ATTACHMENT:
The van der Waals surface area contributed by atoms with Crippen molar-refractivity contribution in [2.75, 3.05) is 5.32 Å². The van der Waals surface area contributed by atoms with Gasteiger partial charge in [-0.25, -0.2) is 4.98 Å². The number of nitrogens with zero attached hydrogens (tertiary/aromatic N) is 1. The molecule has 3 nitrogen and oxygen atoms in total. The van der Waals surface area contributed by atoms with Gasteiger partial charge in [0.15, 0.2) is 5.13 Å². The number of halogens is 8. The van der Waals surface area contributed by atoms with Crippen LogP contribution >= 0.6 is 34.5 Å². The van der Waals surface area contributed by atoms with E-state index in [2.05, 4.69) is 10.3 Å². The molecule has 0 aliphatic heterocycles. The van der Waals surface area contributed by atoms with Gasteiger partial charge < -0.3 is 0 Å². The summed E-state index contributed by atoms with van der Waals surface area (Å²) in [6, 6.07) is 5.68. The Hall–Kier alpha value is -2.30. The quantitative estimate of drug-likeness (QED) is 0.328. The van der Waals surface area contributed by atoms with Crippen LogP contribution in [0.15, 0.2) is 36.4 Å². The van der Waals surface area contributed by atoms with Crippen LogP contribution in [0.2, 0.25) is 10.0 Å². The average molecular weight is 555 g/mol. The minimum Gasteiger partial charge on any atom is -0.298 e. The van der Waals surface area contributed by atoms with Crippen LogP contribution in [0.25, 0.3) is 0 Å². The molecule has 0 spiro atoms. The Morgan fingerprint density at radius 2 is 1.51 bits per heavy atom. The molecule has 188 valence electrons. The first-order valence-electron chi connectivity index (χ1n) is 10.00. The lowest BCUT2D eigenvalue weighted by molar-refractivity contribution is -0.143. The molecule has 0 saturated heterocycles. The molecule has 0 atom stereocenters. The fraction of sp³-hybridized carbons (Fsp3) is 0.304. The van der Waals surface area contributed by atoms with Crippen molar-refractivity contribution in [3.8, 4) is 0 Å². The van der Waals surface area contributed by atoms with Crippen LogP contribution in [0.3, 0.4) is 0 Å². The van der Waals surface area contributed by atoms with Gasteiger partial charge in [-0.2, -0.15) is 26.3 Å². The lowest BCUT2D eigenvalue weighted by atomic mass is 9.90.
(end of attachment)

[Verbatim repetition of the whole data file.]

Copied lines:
The van der Waals surface area contributed by atoms with Crippen molar-refractivity contribution in [2.75, 3.05) is 5.32 Å². The van der Waals surface area contributed by atoms with Gasteiger partial charge in [-0.25, -0.2) is 4.98 Å². The number of nitrogens with zero attached hydrogens (tertiary/aromatic N) is 1. The molecule has 3 nitrogen and oxygen atoms in total. The van der Waals surface area contributed by atoms with Gasteiger partial charge in [0.15, 0.2) is 5.13 Å². The number of halogens is 8. The van der Waals surface area contributed by atoms with Crippen LogP contribution >= 0.6 is 34.5 Å². The van der Waals surface area contributed by atoms with E-state index in [2.05, 4.69) is 10.3 Å². The molecule has 0 aliphatic heterocycles. The van der Waals surface area contributed by atoms with Gasteiger partial charge < -0.3 is 0 Å². The summed E-state index contributed by atoms with van der Waals surface area (Å²) in [6, 6.07) is 5.68. The Hall–Kier alpha value is -2.30. The quantitative estimate of drug-likeness (QED) is 0.328. The van der Waals surface area contributed by atoms with Crippen LogP contribution in [0.15, 0.2) is 36.4 Å². The van der Waals surface area contributed by atoms with Crippen LogP contribution in [0.2, 0.25) is 10.0 Å². The average molecular weight is 555 g/mol. The minimum Gasteiger partial charge on any atom is -0.298 e. The van der Waals surface area contributed by atoms with Crippen LogP contribution in [0.25, 0.3) is 0 Å². The molecule has 0 spiro atoms. The Morgan fingerprint density at radius 2 is 1.51 bits per heavy atom. The molecule has 188 valence electrons. The first-order valence-electron chi connectivity index (χ1n) is 10.00. The lowest BCUT2D eigenvalue weighted by molar-refractivity contribution is -0.143. The molecule has 0 saturated heterocycles. The molecule has 0 atom stereocenters. The fraction of sp³-hybridized carbons (Fsp3) is 0.304. The van der Waals surface area contributed by atoms with Crippen molar-refractivity contribution in [3.8, 4) is 0 Å². The van der Waals surface area contributed by atoms with Crippen LogP contribution in [0.3, 0.4) is 0 Å². The van der Waals surface area contributed by atoms with Gasteiger partial charge in [-0.2, -0.15) is 26.3 Å². The lowest BCUT2D eigenvalue weighted by atomic mass is 9.90.